A shopkeeper, who runs a grocery store in Phase VII, said extortionists claiming that they were operating from Lyari had been threatening him to pay them Rs50,000.
“I came here [the police station] to report so that the police will at least know about it,” he said. Running a grocery store in Phase VII for almost a decade, he said it was for the first time that he had received such threats.
“If others were also getting calls [from extortionists), they won’t discuss it with me, as everyone is worried about his safety… it is scary to get constant reminders of having to pay an unknown caller.”
Police say extortionists often make calls using the Internet so that they cannot be caught. “Not any one ethnicity can be blamed for committing these crimes. All are equally involved,” said Akhtar, duty officer at the Gizri police station.
Who are the criminals?
Mohammad Rasheed, an inspector at the Darakhshan police station, said controlling street crimes was difficult as the criminals usually came from the poor neighbourhoods nearby.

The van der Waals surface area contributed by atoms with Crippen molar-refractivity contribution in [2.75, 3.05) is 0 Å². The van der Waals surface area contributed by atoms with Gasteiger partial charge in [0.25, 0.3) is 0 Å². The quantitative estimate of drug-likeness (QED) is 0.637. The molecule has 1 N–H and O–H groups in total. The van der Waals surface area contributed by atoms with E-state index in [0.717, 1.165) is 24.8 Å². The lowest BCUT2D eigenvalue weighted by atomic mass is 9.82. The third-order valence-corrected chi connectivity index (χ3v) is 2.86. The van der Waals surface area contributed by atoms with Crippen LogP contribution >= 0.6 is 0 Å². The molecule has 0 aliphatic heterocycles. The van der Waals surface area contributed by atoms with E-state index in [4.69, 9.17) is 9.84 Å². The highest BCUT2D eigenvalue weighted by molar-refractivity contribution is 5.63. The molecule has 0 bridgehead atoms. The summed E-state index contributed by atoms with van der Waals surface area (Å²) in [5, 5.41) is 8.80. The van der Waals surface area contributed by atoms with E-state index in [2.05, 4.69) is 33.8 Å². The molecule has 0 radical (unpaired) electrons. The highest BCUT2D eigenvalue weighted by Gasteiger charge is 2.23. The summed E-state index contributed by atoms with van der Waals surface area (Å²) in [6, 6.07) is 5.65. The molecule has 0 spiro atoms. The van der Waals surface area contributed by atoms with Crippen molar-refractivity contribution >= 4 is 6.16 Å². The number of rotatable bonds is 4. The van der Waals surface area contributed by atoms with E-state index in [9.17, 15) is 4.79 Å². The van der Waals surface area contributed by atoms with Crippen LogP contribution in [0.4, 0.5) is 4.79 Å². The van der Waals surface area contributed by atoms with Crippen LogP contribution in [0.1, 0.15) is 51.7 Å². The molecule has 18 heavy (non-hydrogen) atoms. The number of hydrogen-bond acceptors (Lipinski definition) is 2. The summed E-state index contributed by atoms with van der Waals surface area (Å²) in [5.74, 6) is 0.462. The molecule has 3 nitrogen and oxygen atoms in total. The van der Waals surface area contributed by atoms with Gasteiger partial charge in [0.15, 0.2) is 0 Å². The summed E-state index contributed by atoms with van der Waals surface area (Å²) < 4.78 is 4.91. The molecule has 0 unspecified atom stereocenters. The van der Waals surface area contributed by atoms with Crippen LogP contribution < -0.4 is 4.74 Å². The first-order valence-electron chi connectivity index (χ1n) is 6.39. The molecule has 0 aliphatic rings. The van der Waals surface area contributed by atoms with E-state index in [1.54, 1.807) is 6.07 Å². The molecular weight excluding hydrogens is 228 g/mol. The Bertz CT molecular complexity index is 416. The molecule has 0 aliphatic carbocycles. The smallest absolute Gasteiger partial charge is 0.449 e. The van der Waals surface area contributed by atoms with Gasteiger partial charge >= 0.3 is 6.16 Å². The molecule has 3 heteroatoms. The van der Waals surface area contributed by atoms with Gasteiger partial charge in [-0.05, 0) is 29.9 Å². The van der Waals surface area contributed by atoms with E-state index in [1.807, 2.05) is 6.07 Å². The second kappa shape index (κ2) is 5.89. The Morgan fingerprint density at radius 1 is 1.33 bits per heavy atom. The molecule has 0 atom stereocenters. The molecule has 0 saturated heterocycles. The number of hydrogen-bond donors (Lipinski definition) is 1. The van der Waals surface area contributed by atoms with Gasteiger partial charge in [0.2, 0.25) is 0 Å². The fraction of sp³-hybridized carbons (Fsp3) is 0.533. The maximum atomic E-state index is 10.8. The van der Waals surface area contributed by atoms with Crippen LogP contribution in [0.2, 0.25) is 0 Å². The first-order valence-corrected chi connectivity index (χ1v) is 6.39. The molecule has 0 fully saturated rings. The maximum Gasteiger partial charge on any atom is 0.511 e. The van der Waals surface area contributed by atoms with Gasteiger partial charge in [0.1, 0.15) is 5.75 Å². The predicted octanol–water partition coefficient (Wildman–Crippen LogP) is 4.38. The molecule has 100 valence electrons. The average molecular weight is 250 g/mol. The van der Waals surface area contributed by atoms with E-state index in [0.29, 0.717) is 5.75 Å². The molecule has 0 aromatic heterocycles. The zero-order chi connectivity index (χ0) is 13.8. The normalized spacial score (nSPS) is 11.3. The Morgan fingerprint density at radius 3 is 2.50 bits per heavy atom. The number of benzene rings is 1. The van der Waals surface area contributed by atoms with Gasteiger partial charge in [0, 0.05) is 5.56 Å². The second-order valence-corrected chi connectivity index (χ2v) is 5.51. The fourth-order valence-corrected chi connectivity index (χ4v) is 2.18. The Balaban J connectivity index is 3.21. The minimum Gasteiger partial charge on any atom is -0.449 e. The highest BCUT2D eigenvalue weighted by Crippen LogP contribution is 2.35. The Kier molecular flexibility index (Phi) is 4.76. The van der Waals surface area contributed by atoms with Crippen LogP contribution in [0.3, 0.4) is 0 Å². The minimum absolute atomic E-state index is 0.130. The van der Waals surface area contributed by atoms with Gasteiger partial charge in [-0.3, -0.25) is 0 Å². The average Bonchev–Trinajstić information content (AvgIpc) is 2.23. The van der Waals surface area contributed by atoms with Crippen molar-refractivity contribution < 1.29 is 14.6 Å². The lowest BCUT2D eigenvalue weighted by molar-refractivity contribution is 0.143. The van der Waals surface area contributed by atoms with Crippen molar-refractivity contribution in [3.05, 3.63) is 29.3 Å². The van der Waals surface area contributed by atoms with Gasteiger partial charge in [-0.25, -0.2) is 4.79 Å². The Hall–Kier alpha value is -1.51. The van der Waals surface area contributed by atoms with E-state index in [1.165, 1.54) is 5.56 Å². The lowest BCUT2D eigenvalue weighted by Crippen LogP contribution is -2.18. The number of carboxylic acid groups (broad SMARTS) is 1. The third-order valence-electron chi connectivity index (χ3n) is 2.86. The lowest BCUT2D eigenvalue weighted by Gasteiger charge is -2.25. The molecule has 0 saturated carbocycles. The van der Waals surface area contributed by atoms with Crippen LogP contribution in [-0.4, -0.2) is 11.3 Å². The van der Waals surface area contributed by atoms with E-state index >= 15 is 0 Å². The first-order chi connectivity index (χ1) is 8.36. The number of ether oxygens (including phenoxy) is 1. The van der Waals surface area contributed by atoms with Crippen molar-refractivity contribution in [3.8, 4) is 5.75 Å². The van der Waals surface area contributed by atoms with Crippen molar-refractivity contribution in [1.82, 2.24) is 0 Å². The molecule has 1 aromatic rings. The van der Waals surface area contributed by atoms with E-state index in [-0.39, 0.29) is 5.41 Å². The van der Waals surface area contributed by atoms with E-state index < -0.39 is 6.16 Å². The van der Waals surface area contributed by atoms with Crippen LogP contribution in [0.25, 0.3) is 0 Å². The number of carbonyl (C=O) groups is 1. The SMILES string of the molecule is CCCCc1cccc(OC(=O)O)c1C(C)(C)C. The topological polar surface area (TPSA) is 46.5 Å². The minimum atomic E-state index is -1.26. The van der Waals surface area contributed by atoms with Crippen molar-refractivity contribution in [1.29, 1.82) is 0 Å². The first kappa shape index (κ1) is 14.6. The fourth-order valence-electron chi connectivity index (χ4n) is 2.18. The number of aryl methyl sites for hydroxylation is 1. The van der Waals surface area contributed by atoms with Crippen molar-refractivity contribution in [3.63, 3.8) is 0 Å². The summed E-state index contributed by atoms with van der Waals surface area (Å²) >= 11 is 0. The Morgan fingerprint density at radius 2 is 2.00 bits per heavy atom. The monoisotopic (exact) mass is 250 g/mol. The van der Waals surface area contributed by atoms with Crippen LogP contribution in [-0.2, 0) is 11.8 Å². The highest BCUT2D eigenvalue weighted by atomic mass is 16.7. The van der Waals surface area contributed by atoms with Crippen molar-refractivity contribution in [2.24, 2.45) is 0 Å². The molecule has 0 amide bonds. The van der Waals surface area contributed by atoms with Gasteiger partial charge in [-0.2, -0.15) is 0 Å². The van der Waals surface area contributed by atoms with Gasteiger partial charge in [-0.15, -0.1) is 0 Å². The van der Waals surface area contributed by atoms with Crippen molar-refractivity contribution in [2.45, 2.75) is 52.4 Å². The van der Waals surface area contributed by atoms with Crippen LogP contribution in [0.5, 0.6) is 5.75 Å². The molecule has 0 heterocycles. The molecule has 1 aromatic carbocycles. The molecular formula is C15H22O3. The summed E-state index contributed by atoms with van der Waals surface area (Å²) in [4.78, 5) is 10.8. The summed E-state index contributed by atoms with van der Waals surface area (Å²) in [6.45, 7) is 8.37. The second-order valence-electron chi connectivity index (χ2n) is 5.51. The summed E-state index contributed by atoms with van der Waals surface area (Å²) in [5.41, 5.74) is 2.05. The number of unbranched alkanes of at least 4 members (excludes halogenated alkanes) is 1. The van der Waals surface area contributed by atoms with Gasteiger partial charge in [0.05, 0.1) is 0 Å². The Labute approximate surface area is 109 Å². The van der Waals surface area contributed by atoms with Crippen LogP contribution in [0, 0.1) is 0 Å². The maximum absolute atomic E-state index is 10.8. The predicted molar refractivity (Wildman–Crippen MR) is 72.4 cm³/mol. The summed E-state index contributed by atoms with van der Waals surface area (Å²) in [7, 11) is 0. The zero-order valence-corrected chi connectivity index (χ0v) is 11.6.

“Cases in which they [criminals] hide their faces with a cloth clearly indicate that they are from the same area,” he said.
He said most criminals operating in Sea View and Shahbaz Commercial Area were residents of the poor neighbourhoods of Shirin Jinnah Colony and Qayyumabad, while in DHA Phase II and IV, criminals came from nearby Mehmoodabad.
“They are easily identifiable by their looks and attire and mostly carry a 9mm pistol or a dagger.”
Speaking about Sea View, he said usually those walking on footpaths became easy targets. “Armed men on motorcycles, aged between 24 and 28 years, are the ones who snatch purses and cell phones. The bikes used by robbers are better than our police vehicles,” he said.
“The problem is they are not working in a group. These are people who get together to commit a crime and go their separate ways. Most of their targets are randomly selected unless it is a servant or someone in the know carrying out the crime,” he said.
Duty officer Akhtar said people usually got attacked in Gizri and at Sunset Boulevard while slowing down their vehicles near a turn or a speed breaker.
Gizri SHO Syed Khalid Ali said most snatching and theft occurred when victims were close to their homes. “It is because we are less guarded near our homes that criminals get an advantage. They might be already waiting for the person to come home.”
Many victims blame the inefficiency of the police and the rampant corruption in their ranks for the surge in crimes.